Ben Tsai

Implementing IDisposable?

Implementing IDisposable is not straightforward. There is an “official” way to do it:

[sourcecode language=“csharp” collapse=“true”] public class Base: IDisposable { private bool disposed = false;

//Implement IDisposable. public void Dispose() { Dispose(true); GC.SuppressFinalize(this); }

protected virtual void Dispose(bool disposing) { if (!disposed) { if (disposing) { // Free other state (managed objects). } // Free your own state (unmanaged objects). // Set large fields to null. disposed = true; } }

// Use C# destructor syntax for finalization code. ~Base() { // Simply call Dispose(false). Dispose (false); } }

// Design pattern for a derived class. public class Derived: Base { private bool disposed = false;

protected override void Dispose(bool disposing) { if (!disposed) { if (disposing) { // Release managed resources. } // Release unmanaged resources. // Set large fields to null. // Call Dispose on your base class. disposed = true; } base.Dispose(disposing); } // The derived class does not have a Finalize method // or a Dispose method without parameters because it inherits // them from the base class. } [/sourcecode]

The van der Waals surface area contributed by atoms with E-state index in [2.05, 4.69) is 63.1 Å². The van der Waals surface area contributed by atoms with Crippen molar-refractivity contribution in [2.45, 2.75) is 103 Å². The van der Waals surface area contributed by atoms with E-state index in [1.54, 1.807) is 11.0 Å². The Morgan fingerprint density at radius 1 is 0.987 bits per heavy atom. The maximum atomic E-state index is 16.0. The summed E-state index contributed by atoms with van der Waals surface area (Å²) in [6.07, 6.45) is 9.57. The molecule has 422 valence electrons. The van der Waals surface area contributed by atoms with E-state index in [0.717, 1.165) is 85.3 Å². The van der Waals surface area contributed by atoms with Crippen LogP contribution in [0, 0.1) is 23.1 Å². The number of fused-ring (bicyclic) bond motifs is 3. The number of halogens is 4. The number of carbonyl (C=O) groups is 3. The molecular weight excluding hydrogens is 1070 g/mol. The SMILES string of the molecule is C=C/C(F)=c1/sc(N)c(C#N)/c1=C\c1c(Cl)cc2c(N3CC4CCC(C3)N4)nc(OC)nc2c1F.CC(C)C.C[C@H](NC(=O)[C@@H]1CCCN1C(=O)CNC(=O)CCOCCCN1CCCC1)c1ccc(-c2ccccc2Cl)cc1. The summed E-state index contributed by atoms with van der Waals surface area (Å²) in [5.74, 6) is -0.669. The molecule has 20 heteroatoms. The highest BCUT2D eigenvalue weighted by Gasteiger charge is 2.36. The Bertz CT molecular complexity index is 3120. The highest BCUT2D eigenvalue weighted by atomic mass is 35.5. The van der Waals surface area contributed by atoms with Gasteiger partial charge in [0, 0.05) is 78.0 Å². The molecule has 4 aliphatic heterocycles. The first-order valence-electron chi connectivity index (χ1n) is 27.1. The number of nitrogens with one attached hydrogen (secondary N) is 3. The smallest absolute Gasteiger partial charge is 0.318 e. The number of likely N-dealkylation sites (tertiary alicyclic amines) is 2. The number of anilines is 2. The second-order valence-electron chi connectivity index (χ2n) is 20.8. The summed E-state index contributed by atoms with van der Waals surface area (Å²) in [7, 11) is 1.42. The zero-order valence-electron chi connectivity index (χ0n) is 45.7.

But it may not be the best practice anymore. Stephen Cleary wrote an awesome Code Project article and has a few blog posts about this. He says that Microsoft doesn’t even adhere to the old pattern, starting in .NET 2.0. I have more learning to do.

Friday, February 11, 2011